The elected group of nine DNCA board members serves as a conduit between the community and the agencies that support it like the sanitation district and the Santa Cruz County Sheriff’s Office.
The DNCA’s concerns about the potential monument come down to this: trash, trauma and traffic.
“There is no money coming from the federal government for the local resources. All of the burden of this new monument is going to fall on the county, and the county doesn’t have the money. We don’t have a Sheriff up here, we have no trash collection in the north part of the county, so all these resources are going to have to be paid for somehow,” says Spencer.
It’s a problem they know all too well. Davenport’s beach is somewhat of an orphan.
“The Davenport Beach is not under anyone’s jurisdiction. No agency takes claim for it, not the county nor the state. And the locals have to pick up the beach, and it is a mess during the summer time,” says Noel Garin Bock of the DNCA.
Davenport is a hotspot for visitors from Santa Cruz and Silicon Valley. “I really don’t leave my house on Saturday and Sunday because it’s so congested in that little teeny strip of Davenport,” says Garin Bock.
They feel a monument designation will only compound the problem. They point to the relatively new Fort Ord National Monument down the coast, which saw its visitor numbers jump from an estimated 250,000 year to 400,000 in the few years after it earned monument status.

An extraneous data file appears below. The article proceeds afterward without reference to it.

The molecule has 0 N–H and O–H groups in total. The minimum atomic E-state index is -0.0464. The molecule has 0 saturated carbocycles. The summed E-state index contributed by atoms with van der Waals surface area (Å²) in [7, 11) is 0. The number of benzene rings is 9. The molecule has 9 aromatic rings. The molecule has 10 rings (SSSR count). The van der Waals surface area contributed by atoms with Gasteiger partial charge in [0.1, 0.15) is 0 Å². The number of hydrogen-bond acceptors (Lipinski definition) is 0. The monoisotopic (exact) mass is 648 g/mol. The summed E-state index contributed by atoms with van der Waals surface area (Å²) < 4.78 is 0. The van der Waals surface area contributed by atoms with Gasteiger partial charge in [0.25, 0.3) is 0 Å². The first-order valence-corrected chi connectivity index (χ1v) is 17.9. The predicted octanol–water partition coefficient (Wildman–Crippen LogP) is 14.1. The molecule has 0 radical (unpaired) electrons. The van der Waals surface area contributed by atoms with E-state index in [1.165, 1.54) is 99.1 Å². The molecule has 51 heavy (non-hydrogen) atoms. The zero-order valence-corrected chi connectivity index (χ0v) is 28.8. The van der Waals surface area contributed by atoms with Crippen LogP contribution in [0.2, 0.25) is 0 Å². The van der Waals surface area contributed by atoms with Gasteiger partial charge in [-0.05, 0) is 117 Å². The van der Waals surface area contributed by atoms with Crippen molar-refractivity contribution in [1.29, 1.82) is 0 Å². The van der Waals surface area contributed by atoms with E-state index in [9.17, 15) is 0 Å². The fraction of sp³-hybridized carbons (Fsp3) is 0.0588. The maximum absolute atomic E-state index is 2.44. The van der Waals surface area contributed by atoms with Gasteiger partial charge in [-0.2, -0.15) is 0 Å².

“We can’t say that we are going to go from zero to 400,000 here, but we do know that our visitors will increase significantly,” says Garin Bock.
With all their concerns, they’re not against the monument, they just want to see a comprehensive management plan first. They don’t understand the rush considering the land is already well protected.
But Helmut Fritz takes a different approach to the timeline. He’s the owner of the Davenport Roadhouse Restaurant and Inn, one of the local businesses on Highway 1.
“Time pressure is always a good thing because then things are being moved forward. If we say ‘oh let’s do it over the next five years or ten years’, it probably won’t even happen,” says Fritz.
He bought the Roadhouse three years ago after a career in the software industry. He says of course the monument would be good for business.
“On weekends we actually don’t need, can’t handle more business. So it will probably increase the traffic weekdays because there will be more people that stay for longer because there’s more activities. There’s more opportunities to visit the park and basically extended the stay, so it’s not going to be just the weekend trip,” says Fritz.
And he thinks the ocean and land that attracted him here should be shared. “I’ve lived in many places around the world, and I realized there’s no paradise, but this comes really close,” says Fritz.
The monument has gained a lot of support from conservation and community groups. The Santa Cruz County Board of Supervisors recently give its backing, but attached a number of conditions that addressed many of the concerns of Davenport residents.